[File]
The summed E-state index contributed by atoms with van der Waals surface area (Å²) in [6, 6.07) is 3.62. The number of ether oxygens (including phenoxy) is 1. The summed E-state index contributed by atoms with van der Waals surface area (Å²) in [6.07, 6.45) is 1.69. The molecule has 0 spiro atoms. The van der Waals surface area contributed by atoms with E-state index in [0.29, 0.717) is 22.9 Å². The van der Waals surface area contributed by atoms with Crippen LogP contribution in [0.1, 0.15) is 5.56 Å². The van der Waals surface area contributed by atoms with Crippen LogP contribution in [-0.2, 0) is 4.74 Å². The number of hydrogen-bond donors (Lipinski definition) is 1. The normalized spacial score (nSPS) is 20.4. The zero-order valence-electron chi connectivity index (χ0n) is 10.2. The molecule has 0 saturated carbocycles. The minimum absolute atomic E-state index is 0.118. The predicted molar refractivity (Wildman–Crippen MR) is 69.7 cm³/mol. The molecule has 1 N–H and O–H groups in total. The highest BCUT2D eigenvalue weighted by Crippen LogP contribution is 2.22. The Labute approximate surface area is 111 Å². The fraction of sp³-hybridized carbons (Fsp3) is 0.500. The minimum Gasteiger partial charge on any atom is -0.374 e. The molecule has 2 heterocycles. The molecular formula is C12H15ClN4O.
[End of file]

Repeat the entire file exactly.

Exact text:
The summed E-state index contributed by atoms with van der Waals surface area (Å²) in [6, 6.07) is 3.62. The number of ether oxygens (including phenoxy) is 1. The summed E-state index contributed by atoms with van der Waals surface area (Å²) in [6.07, 6.45) is 1.69. The molecule has 0 spiro atoms. The van der Waals surface area contributed by atoms with E-state index in [0.29, 0.717) is 22.9 Å². The van der Waals surface area contributed by atoms with Crippen LogP contribution in [0.1, 0.15) is 5.56 Å². The van der Waals surface area contributed by atoms with Crippen LogP contribution in [-0.2, 0) is 4.74 Å². The number of hydrogen-bond donors (Lipinski definition) is 1. The normalized spacial score (nSPS) is 20.4. The zero-order valence-electron chi connectivity index (χ0n) is 10.2. The molecule has 0 saturated carbocycles. The minimum absolute atomic E-state index is 0.118. The predicted molar refractivity (Wildman–Crippen MR) is 69.7 cm³/mol. The molecule has 1 N–H and O–H groups in total. The highest BCUT2D eigenvalue weighted by Crippen LogP contribution is 2.22. The Labute approximate surface area is 111 Å². The fraction of sp³-hybridized carbons (Fsp3) is 0.500. The minimum Gasteiger partial charge on any atom is -0.374 e. The molecule has 2 heterocycles. The molecular formula is C12H15ClN4O.